Hi! As a teaching consultant in public and private schools, I often hear teachers complain about problems in multi-level classrooms. With 30-40 students in class, they dream of smaller and leveled classes – something difficult to implement given the spacing logistics of breaking a group in three and having three teachers instead of just one for a class hour… I remind them that math, geography, art and history teachers deal with the same problem. Yet, I’m not very convincing - these other teachers do not face the foreign language barrier…. This brings...

Recentemente, em minhas aulas na graduação e até com colegas na escola, discutíamos a estrutura escolar que muitas vezes precisamos enfrentar: turmas superlotadas, falta de infraestrutura mínima, salas de aulas precárias, falta de recursos (tecnológicos) etc. Na questão do ensino de língua inglesa, tivemos uma discussão bastante acalorada sobre dividir uma turma em níveis de conhecimento linguístico ou não. O assunto da discussão atual é delicado e tem dividido opiniões. Para tanto, vou expor minha opinião do porquê sou favorável à divisão de turmas por níveis. Até porque,...

ELT teachers are used to dealing with different students in the classroom. The literature on dealing with mixed-ability/mixed-level/mixed-age groups is not slim, with numerous articles on the matter having been published. Guaranteeing even participation of learners, however, is an constant challenge. Here are three ideas I try to bear in mind in the lessons I teach:   Make (more) room for pair work Especially after the Communicative Approach became ubiquitous, the image of students working in small groups has become more and more frequent in language lessons all over the...

Students taking a course in a foreign language very frequently bring with them a world of expectations and needs – in both personal and professional contexts – that they want to be met in the classroom. Those expectations and needs, however, can many times be beyond what can be achieved within a semester of studies. It is then many times up to the teacher to help learners align their expectations and help them become more aware of what they can achieve in the short and long run, and...

February has come and we are all back to school again. So let’s talk about homework? For some years I have observed that a certain number of teachers have had difficulties setting and correcting homework for several reasons, from time management to lack of interest on the part of the SS. I have then started to think about the theme "homework" and made myself the following questions: What is the quality of the homework that is being assigned? Is the homework valuable and meaningful to students? Does the homework...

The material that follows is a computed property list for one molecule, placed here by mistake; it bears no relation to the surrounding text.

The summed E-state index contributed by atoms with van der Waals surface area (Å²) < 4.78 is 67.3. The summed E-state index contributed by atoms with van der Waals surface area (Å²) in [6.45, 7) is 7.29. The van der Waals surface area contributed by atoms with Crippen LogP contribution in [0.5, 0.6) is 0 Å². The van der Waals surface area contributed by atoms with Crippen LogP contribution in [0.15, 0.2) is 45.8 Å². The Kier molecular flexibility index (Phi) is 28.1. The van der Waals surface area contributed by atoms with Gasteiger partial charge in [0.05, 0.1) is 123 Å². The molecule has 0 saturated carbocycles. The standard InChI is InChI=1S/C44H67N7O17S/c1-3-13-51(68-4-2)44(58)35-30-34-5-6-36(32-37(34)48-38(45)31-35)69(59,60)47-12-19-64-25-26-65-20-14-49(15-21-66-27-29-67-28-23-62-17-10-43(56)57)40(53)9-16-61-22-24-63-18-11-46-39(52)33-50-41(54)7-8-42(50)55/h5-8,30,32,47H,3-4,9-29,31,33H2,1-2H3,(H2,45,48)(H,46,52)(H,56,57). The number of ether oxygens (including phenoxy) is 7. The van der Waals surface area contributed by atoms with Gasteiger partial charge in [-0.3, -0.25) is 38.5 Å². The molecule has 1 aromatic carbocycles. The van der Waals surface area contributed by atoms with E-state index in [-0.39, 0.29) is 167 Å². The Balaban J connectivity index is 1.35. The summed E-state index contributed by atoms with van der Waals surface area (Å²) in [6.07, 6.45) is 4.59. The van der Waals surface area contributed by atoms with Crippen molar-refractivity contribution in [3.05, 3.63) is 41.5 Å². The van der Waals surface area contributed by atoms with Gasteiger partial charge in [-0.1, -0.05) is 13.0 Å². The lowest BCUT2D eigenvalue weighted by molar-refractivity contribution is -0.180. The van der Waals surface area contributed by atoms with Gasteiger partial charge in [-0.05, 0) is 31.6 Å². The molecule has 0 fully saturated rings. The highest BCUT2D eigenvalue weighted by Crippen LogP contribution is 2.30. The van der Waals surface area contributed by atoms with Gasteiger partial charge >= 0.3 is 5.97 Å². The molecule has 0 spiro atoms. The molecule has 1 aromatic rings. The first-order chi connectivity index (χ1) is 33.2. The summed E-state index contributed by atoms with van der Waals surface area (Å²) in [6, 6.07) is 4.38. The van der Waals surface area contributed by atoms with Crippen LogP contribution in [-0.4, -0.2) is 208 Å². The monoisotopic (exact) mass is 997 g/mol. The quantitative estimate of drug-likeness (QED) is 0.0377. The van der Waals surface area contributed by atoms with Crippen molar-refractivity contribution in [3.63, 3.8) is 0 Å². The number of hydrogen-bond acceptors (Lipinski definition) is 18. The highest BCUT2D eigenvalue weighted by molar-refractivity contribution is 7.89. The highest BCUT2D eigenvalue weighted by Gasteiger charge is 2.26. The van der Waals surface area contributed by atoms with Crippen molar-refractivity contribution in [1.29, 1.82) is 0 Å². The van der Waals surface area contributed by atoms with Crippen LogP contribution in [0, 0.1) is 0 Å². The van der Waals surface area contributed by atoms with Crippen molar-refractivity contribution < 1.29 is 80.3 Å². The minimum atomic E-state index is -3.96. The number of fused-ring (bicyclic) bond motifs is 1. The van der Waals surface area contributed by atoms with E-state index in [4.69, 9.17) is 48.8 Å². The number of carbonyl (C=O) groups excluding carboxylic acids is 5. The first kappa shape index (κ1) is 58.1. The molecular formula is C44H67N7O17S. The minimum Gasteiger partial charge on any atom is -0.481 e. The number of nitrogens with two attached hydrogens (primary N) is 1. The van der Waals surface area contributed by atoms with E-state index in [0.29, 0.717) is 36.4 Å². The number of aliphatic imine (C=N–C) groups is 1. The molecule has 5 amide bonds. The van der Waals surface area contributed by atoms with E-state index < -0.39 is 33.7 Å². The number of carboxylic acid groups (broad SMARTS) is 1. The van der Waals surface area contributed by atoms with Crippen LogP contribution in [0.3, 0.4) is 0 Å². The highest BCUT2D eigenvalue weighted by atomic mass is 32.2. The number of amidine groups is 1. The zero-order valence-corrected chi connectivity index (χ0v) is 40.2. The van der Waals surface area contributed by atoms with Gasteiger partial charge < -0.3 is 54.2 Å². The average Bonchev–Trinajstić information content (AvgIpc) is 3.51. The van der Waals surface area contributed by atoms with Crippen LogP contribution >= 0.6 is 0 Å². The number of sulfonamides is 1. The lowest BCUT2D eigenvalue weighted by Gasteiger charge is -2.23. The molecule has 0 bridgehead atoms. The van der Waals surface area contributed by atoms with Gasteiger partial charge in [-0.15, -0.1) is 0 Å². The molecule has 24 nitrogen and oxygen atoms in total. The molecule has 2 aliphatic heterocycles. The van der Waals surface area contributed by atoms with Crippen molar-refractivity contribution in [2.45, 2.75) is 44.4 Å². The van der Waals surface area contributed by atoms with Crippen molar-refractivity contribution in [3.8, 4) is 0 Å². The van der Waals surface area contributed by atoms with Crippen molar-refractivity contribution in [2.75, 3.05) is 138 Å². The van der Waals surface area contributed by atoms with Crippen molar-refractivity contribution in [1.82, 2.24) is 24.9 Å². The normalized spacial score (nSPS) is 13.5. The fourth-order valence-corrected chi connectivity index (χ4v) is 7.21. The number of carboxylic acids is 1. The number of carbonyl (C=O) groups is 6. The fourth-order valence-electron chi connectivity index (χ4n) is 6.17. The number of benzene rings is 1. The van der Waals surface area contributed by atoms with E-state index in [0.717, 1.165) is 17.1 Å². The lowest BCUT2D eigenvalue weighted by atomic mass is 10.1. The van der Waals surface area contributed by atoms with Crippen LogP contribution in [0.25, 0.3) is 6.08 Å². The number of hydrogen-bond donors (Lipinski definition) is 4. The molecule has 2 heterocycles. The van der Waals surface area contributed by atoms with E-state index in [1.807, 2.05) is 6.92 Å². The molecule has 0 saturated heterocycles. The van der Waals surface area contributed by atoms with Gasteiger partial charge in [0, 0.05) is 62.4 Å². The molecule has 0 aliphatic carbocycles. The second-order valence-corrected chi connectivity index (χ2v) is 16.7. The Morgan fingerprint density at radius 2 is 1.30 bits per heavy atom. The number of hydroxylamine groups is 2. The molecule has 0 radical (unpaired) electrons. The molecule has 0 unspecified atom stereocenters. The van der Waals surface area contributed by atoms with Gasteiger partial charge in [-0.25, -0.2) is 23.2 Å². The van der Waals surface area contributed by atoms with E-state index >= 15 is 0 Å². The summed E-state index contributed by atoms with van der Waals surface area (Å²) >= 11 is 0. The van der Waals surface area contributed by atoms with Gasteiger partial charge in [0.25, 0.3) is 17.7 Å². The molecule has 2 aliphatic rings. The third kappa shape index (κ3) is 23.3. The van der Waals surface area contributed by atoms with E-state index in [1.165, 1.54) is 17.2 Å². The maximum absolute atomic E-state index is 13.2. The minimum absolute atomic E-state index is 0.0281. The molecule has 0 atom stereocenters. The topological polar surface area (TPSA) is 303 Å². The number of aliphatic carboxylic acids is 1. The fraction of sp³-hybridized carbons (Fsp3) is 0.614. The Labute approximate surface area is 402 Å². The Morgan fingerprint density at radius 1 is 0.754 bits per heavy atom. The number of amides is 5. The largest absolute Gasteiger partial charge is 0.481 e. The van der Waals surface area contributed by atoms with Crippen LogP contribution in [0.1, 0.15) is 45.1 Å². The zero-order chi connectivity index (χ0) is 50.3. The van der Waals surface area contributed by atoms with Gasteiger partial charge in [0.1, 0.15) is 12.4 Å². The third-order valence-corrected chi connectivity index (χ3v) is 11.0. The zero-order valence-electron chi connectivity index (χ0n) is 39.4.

Holidays are over, preparation has already taken place so now it’s time to get into teaching! When the year comes to an end we think back and realise our work was done and a rest is deserved. Soon we start longing for the new groups, the new materials, the planning… I believe students never realise the amount of work we face prior to the beginning of a new academic year. In good schools all must be planned beforehand in order to provide the best possible educational service. The learning process...

As we come to the end of the year, our classes are also about to finish. Hence, the time for us teachers to start planning the end of the semester has come. We end up getting so busy organizing reviews, writing tests, testing and assessing students, writing reports and/or report cards, providing students with feedback on their work we sometimes forget to “give students opportunities to reflect on what they have learnt and experienced in the lesson/term/year” (Emma Gore-Lloyd, 2014). I first heard about the different phases of a...

There have been a lot of pendulum swings in our profession since the early 90s, but the teaching of writing seems to be a bit of an exception. Compared to, for example, the sibling rivalry between PPP vs. task-based learning, the half-hearted nod of approval translation’s finally starting to get or, say, the recent comeback of formulaic language, the principles underlying the teaching of writing have remained relatively unscathed from ELT’s constant quest for the latest craze. We owe this, to a certain extent at least, to Ron White’s and...

'To Sir, with Love' was perhaps the most watched and the most loved movie in my teenage years. The East London high school teacher who gave up on the school textbooks to teach his rowdy, disruptive students about life, was every teenage kid's hero. I've just come across  the website below, which  offers a glimpse of some of the best inspirational teacher movies. Obviously, 'To Sir, with Love' tops the list. http://movies.about.com/od/toppicks/tp/Inspirational-Teachers.htm However, life is not that obvious. Neither are people. Students come in all shapes and sizes; as much...

I´m a mother of teens. As a mother, it is almost unavoidable to ask too many questions, and to my despair getting monosyllabic answers. The story goes more or less like this, "So how was school today?" "OK". And sometimes the most I can get is, "boring as always". Well, being a teacher, this questioning mindset simply doubles! By observing classes for the past few years, I came to realize that we teachers have this question system ingrained in us. Many times we consider that a pre-listening activity and post-listening...